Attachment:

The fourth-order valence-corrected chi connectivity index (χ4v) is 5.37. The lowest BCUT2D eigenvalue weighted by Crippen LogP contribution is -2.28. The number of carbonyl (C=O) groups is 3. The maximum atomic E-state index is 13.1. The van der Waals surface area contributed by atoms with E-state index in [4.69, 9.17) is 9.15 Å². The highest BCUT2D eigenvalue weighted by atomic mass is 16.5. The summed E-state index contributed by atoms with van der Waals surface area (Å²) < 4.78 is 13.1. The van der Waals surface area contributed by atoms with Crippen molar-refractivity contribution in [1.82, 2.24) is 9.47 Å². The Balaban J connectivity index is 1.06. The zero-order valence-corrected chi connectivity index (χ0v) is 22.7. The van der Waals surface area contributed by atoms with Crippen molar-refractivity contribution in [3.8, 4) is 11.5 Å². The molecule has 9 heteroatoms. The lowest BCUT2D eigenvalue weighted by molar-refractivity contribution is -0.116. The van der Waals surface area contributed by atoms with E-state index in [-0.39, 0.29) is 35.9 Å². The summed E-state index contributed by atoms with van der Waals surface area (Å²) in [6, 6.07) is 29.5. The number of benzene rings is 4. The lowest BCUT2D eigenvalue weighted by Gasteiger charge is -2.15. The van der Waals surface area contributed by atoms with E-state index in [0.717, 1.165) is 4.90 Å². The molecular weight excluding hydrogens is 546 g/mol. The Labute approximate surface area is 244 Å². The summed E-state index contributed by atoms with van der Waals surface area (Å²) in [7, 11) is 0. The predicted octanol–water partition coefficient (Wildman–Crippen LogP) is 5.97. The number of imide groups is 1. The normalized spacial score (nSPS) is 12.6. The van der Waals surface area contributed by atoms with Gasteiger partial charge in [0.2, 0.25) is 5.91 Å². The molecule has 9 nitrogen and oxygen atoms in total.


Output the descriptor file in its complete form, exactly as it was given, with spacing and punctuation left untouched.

The fourth-order valence-corrected chi connectivity index (χ4v) is 5.37. The lowest BCUT2D eigenvalue weighted by Crippen LogP contribution is -2.28. The number of carbonyl (C=O) groups is 3. The maximum atomic E-state index is 13.1. The van der Waals surface area contributed by atoms with E-state index in [4.69, 9.17) is 9.15 Å². The highest BCUT2D eigenvalue weighted by atomic mass is 16.5. The summed E-state index contributed by atoms with van der Waals surface area (Å²) < 4.78 is 13.1. The van der Waals surface area contributed by atoms with Crippen molar-refractivity contribution in [1.82, 2.24) is 9.47 Å². The Balaban J connectivity index is 1.06. The zero-order valence-corrected chi connectivity index (χ0v) is 22.7. The van der Waals surface area contributed by atoms with Crippen molar-refractivity contribution in [3.8, 4) is 11.5 Å². The molecule has 9 heteroatoms. The lowest BCUT2D eigenvalue weighted by molar-refractivity contribution is -0.116. The van der Waals surface area contributed by atoms with E-state index in [-0.39, 0.29) is 35.9 Å². The summed E-state index contributed by atoms with van der Waals surface area (Å²) in [6, 6.07) is 29.5. The number of benzene rings is 4. The lowest BCUT2D eigenvalue weighted by Gasteiger charge is -2.15. The van der Waals surface area contributed by atoms with E-state index in [0.717, 1.165) is 4.90 Å². The molecular weight excluding hydrogens is 546 g/mol. The Labute approximate surface area is 244 Å². The summed E-state index contributed by atoms with van der Waals surface area (Å²) in [7, 11) is 0. The predicted octanol–water partition coefficient (Wildman–Crippen LogP) is 5.97. The number of imide groups is 1. The normalized spacial score (nSPS) is 12.6. The van der Waals surface area contributed by atoms with Gasteiger partial charge in [0.2, 0.25) is 5.91 Å². The molecule has 9 nitrogen and oxygen atoms in total.